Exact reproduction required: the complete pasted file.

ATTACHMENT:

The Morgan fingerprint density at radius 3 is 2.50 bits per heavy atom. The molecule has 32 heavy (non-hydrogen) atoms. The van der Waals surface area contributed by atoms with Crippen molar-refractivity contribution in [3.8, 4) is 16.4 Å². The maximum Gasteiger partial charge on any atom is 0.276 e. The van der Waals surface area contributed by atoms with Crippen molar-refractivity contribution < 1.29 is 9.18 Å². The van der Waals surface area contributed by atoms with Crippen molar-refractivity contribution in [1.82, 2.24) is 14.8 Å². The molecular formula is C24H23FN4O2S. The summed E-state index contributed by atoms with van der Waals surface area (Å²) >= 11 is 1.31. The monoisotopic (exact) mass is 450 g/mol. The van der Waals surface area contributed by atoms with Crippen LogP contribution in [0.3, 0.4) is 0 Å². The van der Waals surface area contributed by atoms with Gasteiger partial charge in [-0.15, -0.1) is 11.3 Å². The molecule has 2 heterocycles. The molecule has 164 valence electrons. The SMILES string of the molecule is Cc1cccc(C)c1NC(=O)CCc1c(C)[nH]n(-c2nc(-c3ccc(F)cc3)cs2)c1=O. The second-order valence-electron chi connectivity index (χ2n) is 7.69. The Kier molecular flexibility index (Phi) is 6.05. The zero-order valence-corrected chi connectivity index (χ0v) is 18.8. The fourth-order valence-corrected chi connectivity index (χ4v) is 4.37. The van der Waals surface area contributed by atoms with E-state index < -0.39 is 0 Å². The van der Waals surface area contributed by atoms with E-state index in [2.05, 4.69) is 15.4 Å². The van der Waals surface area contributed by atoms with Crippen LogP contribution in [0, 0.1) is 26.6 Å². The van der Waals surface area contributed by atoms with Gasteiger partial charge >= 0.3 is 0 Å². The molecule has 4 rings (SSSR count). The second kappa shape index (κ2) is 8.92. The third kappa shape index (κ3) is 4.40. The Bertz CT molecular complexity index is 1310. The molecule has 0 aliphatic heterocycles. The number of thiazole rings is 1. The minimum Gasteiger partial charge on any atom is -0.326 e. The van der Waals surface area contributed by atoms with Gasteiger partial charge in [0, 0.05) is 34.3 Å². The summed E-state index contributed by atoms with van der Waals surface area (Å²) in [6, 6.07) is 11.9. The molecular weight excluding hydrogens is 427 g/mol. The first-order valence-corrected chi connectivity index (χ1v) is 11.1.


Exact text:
The Morgan fingerprint density at radius 3 is 2.50 bits per heavy atom. The molecule has 32 heavy (non-hydrogen) atoms. The van der Waals surface area contributed by atoms with Crippen molar-refractivity contribution in [3.8, 4) is 16.4 Å². The maximum Gasteiger partial charge on any atom is 0.276 e. The van der Waals surface area contributed by atoms with Crippen molar-refractivity contribution < 1.29 is 9.18 Å². The van der Waals surface area contributed by atoms with Crippen molar-refractivity contribution in [1.82, 2.24) is 14.8 Å². The molecular formula is C24H23FN4O2S. The summed E-state index contributed by atoms with van der Waals surface area (Å²) >= 11 is 1.31. The monoisotopic (exact) mass is 450 g/mol. The van der Waals surface area contributed by atoms with Crippen LogP contribution in [0.3, 0.4) is 0 Å². The van der Waals surface area contributed by atoms with Gasteiger partial charge in [-0.15, -0.1) is 11.3 Å². The molecule has 2 heterocycles. The molecule has 164 valence electrons. The SMILES string of the molecule is Cc1cccc(C)c1NC(=O)CCc1c(C)[nH]n(-c2nc(-c3ccc(F)cc3)cs2)c1=O. The second-order valence-electron chi connectivity index (χ2n) is 7.69. The Kier molecular flexibility index (Phi) is 6.05. The zero-order valence-corrected chi connectivity index (χ0v) is 18.8. The fourth-order valence-corrected chi connectivity index (χ4v) is 4.37. The van der Waals surface area contributed by atoms with E-state index < -0.39 is 0 Å². The van der Waals surface area contributed by atoms with E-state index in [2.05, 4.69) is 15.4 Å². The van der Waals surface area contributed by atoms with Crippen LogP contribution in [0, 0.1) is 26.6 Å². The van der Waals surface area contributed by atoms with Gasteiger partial charge >= 0.3 is 0 Å². The molecule has 4 rings (SSSR count). The second kappa shape index (κ2) is 8.92. The third kappa shape index (κ3) is 4.40. The Bertz CT molecular complexity index is 1310. The molecule has 0 aliphatic heterocycles. The number of thiazole rings is 1. The minimum Gasteiger partial charge on any atom is -0.326 e. The van der Waals surface area contributed by atoms with Gasteiger partial charge in [0, 0.05) is 34.3 Å². The summed E-state index contributed by atoms with van der Waals surface area (Å²) in [6, 6.07) is 11.9. The molecular weight excluding hydrogens is 427 g/mol. The first-order valence-corrected chi connectivity index (χ1v) is 11.1.